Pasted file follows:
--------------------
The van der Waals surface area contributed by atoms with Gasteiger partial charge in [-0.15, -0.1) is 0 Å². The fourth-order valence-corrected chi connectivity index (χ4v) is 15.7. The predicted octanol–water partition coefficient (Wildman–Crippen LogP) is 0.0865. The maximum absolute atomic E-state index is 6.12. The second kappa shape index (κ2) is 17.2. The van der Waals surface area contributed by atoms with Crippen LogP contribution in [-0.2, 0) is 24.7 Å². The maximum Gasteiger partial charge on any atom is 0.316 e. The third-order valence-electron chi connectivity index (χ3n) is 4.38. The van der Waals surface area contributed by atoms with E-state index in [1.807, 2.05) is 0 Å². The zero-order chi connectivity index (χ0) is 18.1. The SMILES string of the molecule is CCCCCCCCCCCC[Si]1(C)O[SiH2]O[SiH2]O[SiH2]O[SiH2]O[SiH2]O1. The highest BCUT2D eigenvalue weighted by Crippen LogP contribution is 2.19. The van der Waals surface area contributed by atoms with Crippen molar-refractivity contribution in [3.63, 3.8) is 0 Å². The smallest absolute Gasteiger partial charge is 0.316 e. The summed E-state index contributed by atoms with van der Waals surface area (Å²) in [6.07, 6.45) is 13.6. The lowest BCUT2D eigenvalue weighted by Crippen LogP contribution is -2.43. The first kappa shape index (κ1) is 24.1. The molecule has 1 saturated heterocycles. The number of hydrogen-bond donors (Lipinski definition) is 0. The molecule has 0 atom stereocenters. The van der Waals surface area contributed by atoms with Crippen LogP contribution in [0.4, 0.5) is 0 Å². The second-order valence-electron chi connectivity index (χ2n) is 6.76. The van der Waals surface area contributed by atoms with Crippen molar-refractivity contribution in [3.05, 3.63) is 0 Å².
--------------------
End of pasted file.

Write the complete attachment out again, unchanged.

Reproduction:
The van der Waals surface area contributed by atoms with Gasteiger partial charge in [-0.15, -0.1) is 0 Å². The fourth-order valence-corrected chi connectivity index (χ4v) is 15.7. The predicted octanol–water partition coefficient (Wildman–Crippen LogP) is 0.0865. The maximum absolute atomic E-state index is 6.12. The second kappa shape index (κ2) is 17.2. The van der Waals surface area contributed by atoms with Crippen LogP contribution in [-0.2, 0) is 24.7 Å². The maximum Gasteiger partial charge on any atom is 0.316 e. The third-order valence-electron chi connectivity index (χ3n) is 4.38. The van der Waals surface area contributed by atoms with E-state index in [1.807, 2.05) is 0 Å². The zero-order chi connectivity index (χ0) is 18.1. The SMILES string of the molecule is CCCCCCCCCCCC[Si]1(C)O[SiH2]O[SiH2]O[SiH2]O[SiH2]O[SiH2]O1. The highest BCUT2D eigenvalue weighted by Crippen LogP contribution is 2.19. The van der Waals surface area contributed by atoms with Crippen molar-refractivity contribution in [3.63, 3.8) is 0 Å². The smallest absolute Gasteiger partial charge is 0.316 e. The summed E-state index contributed by atoms with van der Waals surface area (Å²) in [6.07, 6.45) is 13.6. The lowest BCUT2D eigenvalue weighted by Crippen LogP contribution is -2.43. The first kappa shape index (κ1) is 24.1. The molecule has 1 saturated heterocycles. The number of hydrogen-bond donors (Lipinski definition) is 0. The molecule has 0 atom stereocenters. The van der Waals surface area contributed by atoms with Crippen LogP contribution in [0.4, 0.5) is 0 Å². The second-order valence-electron chi connectivity index (χ2n) is 6.76. The van der Waals surface area contributed by atoms with Crippen molar-refractivity contribution in [3.05, 3.63) is 0 Å².